A Gentleman in Moscow

Quick Overview
More than half a million readers have fallen in love with the New York Times bestseller A Gentleman in Moscow 'Everything a novel should be: charming, witty, poetic and generous. An absolute delight' Mail on Sunday 'A work of great charm, intelligence and insight' Sunday Times 'Winning . . . gorgeous . . . satisfying . . . Towles is a craftsman' New York Times Book Review 'A comic masterpiece' Daily Express 'If we do a better book than this one on the book club this year we will be very very lucky' Matt Williams, Radio 2 Book Club 'Abundant in humour, history and humanity' Sunday Telegraph 'Wistful, whimsical and wry' Sunday Express On 21 June 1922 Count Alexander Rostov - recipient of the Order of Saint Andrew, member of the Jockey Club, Master of the Hunt - is escorted out of the Kremlin, across Red Square and through the elegant revolving doors of the Hotel Metropol. But instead of being taken to his usual suite, he is led to an attic room with a window the size of a chessboard. Deemed an unrepentant aristocrat by a Bolshevik tribunal, the Count has been sentenced to house arrest indefinitely. While Russia undergoes decades of tumultuous upheaval, the Count, stripped of the trappings that defined his life, is forced to question what makes us who we are. And with the assistance of a glamorous actress, a cantankerous chef and a very serious child, Rostov unexpectedly discovers a new understanding of both pleasure and purpose.

More than half a million readers have fallen in love with the New York Times bestseller A Gentleman in Moscow 'Everything a novel should be: charming, witty, poetic and generous. An absolute delight' Mail on Sunday 'A work of great charm, intelligence and insight' Sunday Times 'Winning . . . gorgeous . . . satisfying . . . Towles is a craftsman' New York Times Book Review 'A comic masterpiece' Daily Express 'If we do a better book than this one on the book club this year we will be very very lucky' Matt Williams, Radio 2 Book Club 'Abundant in humour, history and humanity' Sunday Telegraph 'Wistful, whimsical and wry' Sunday Express On 21 June 1922 Count Alexander Rostov - recipient of the Order of Saint Andrew, member of the Jockey Club, Master of the Hunt - is escorted out of the Kremlin, across Red Square and through the elegant revolving doors of the Hotel Metropol. But instead of being taken to his usual suite, he is led to an attic room with a window the size of a chessboard. Deemed an unrepentant aristocrat by a Bolshevik tribunal, the Count has been sentenced to house arrest indefinitely. While Russia undergoes decades of tumultuous upheaval, the Count, stripped of the trappings that defined his life, is forced to question what makes us who we are. And with the assistance of a glamorous actress, a cantankerous chef and a very serious child, Rostov unexpectedly discovers a new understanding of both pleasure and purpose.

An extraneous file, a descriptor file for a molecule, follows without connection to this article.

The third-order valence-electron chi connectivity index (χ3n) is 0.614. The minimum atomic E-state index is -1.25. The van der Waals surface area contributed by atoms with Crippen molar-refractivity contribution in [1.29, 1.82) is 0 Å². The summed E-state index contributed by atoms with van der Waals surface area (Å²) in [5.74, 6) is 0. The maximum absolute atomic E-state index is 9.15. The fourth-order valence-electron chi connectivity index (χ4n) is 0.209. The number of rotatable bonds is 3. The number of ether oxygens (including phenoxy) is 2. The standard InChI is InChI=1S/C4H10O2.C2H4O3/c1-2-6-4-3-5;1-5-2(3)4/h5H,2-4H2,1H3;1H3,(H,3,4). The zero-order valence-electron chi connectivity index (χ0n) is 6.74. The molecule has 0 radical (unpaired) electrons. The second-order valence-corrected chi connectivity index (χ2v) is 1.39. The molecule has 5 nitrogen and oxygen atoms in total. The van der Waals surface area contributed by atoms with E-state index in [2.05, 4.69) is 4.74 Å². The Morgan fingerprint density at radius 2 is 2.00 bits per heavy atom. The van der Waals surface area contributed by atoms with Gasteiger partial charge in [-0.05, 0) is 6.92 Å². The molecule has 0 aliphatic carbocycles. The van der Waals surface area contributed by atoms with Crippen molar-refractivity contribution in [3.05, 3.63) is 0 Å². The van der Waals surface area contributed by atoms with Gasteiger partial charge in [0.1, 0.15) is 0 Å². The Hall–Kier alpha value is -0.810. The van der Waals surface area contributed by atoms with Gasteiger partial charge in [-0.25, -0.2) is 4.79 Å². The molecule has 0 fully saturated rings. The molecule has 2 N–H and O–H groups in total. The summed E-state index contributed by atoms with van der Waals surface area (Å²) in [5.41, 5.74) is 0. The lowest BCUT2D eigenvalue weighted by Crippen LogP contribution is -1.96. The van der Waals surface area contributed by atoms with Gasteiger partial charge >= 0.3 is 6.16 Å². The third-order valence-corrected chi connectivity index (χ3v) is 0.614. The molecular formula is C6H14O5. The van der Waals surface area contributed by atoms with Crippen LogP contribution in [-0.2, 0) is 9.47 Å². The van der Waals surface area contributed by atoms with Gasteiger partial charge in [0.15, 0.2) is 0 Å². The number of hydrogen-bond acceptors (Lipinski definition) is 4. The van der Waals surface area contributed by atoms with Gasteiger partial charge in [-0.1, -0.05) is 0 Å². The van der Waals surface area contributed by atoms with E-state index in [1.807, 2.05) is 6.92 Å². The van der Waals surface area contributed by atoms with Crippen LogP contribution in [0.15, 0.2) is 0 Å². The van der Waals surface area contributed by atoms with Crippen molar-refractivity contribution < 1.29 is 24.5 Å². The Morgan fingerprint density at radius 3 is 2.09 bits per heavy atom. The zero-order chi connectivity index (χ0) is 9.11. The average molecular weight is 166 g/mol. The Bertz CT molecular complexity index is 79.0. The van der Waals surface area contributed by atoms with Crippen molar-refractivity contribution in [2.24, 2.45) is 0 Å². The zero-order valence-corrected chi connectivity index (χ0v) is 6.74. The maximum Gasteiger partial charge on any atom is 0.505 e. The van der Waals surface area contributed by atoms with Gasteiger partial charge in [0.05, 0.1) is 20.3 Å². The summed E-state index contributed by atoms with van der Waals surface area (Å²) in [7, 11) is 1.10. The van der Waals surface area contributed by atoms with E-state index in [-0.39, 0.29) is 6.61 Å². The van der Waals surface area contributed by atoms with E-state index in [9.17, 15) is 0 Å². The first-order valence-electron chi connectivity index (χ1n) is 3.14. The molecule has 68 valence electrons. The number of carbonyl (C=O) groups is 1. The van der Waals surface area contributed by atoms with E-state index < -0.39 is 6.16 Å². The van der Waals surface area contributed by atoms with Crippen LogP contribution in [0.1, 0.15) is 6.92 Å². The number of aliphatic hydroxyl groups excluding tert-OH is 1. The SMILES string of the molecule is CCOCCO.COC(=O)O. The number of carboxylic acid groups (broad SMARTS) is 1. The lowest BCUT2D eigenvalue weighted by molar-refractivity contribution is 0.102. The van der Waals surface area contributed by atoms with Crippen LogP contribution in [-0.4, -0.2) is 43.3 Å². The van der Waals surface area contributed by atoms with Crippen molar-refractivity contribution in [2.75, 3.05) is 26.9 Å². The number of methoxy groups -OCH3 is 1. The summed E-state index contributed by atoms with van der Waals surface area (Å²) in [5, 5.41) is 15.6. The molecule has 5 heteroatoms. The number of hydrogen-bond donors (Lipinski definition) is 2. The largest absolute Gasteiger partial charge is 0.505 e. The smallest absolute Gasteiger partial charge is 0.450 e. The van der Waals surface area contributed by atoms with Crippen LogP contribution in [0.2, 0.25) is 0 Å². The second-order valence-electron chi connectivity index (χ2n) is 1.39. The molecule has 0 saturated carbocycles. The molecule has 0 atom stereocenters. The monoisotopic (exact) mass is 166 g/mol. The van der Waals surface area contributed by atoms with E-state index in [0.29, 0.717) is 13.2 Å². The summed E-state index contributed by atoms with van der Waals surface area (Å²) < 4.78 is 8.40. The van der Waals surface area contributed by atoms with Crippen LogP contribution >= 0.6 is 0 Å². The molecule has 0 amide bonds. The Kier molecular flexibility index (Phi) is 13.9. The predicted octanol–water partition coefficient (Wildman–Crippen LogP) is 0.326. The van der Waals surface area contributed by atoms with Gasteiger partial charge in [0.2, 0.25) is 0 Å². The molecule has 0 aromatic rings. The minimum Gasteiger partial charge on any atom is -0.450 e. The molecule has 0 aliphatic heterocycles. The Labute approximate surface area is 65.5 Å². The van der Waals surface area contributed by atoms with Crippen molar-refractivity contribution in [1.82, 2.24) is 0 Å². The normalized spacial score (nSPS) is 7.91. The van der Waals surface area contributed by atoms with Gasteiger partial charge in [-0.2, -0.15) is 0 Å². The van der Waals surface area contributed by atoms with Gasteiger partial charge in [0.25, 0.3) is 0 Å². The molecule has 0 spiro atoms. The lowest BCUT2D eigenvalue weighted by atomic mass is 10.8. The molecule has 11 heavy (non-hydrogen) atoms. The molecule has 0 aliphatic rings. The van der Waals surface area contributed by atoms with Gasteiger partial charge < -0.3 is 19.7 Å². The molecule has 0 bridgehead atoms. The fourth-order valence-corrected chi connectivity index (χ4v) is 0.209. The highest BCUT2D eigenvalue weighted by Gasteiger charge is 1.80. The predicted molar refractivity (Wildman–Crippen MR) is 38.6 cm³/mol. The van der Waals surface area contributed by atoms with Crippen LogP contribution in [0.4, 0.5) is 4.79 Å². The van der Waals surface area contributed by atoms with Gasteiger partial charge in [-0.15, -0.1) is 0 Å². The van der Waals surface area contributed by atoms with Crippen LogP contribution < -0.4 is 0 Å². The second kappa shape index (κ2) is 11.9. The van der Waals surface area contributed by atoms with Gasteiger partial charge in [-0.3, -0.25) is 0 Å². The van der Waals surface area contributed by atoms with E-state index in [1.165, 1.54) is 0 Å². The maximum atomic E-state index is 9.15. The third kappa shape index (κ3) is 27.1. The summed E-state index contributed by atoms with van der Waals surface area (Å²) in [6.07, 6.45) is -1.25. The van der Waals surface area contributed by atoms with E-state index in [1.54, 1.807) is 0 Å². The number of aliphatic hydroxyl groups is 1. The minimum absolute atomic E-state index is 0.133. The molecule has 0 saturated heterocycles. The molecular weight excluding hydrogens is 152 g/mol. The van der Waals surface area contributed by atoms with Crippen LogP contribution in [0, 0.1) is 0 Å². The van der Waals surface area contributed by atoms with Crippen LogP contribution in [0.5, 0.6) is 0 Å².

*Yellowed pages*

More Information
AuthorAmor Towles
PublisherWindmill Books
PlaceLondon
Year2017
ISBN9780099558781
BindingPaperback
ConditionGood
CommentsYellowed pages
0
Rating:
0% of 100
Write Your Own Review
Only registered users can write reviews. Please Sign in or create an account

How we describe the condition of our books

We are very proud of the condition of the books we sell (please read our testimonials to find out more!)

New: Exactly as it says.

As New: Pretty much new but shows small signs of having been read; inside it will be clean without any inscriptions or stamps; might contain a remainder mark.

Very Good: Might have some creases on the spine; no hard cracks; maybe slight forward lean and short inscription inside; perhaps very minor bumping on the corners of the book; inside clean but the page edges might be slightly yellowed.

Good: A few creases on the spine, perhaps a forward lean, bumping on corners or shelfwear; maybe an inscription inside or some shelfwear or a small tear or two on the dustjacket; inside but page edges might be somewhat yellowed.

Fair: In overall good condition, might have a severe forward lean to the spine, an inscription, bumping to corners; one or two folds on the covers and yellowed pages; in exceptional cases these books might contain some library stamps and stickers or have neat sticky tape which was used to fix a short, closed tear.

Poor: We rarely sell poor condition books, unless the books are in demand and difficult to find in a better condition. Poor condition books are still perfect for a good read, all pages will be intact and none threatening to fall out; most probably a reading copy only.